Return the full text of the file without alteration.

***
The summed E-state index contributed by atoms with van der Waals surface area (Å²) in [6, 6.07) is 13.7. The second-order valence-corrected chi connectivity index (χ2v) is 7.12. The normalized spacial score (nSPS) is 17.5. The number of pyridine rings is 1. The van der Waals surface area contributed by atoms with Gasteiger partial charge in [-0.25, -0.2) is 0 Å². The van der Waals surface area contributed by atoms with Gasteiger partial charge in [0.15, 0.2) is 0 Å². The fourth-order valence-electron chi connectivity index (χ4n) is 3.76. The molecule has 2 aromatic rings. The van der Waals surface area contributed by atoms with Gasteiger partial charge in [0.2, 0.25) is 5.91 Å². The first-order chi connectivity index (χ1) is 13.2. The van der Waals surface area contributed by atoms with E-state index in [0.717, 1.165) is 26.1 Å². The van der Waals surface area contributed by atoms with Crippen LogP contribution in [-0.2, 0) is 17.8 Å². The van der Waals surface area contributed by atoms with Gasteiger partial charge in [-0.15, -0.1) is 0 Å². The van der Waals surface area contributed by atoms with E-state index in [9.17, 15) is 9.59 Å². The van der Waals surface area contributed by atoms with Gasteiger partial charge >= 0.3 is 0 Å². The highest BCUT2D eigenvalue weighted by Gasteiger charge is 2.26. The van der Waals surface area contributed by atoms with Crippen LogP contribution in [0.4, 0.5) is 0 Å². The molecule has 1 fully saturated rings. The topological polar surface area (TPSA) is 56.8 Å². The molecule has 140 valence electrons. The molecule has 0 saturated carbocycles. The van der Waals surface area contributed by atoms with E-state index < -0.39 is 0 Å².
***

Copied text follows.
The summed E-state index contributed by atoms with van der Waals surface area (Å²) in [6, 6.07) is 13.7. The second-order valence-corrected chi connectivity index (χ2v) is 7.12. The normalized spacial score (nSPS) is 17.5. The number of pyridine rings is 1. The van der Waals surface area contributed by atoms with Gasteiger partial charge in [-0.25, -0.2) is 0 Å². The van der Waals surface area contributed by atoms with Gasteiger partial charge in [0.15, 0.2) is 0 Å². The fourth-order valence-electron chi connectivity index (χ4n) is 3.76. The molecule has 2 aromatic rings. The van der Waals surface area contributed by atoms with Gasteiger partial charge in [0.2, 0.25) is 5.91 Å². The first-order chi connectivity index (χ1) is 13.2. The van der Waals surface area contributed by atoms with E-state index in [0.717, 1.165) is 26.1 Å². The van der Waals surface area contributed by atoms with Crippen LogP contribution in [-0.2, 0) is 17.8 Å². The van der Waals surface area contributed by atoms with Gasteiger partial charge in [-0.15, -0.1) is 0 Å². The van der Waals surface area contributed by atoms with E-state index in [9.17, 15) is 9.59 Å². The van der Waals surface area contributed by atoms with Gasteiger partial charge >= 0.3 is 0 Å². The highest BCUT2D eigenvalue weighted by Gasteiger charge is 2.26. The van der Waals surface area contributed by atoms with Crippen LogP contribution in [0.4, 0.5) is 0 Å². The molecule has 1 fully saturated rings. The topological polar surface area (TPSA) is 56.8 Å². The molecule has 140 valence electrons. The molecule has 0 saturated carbocycles. The van der Waals surface area contributed by atoms with E-state index < -0.39 is 0 Å².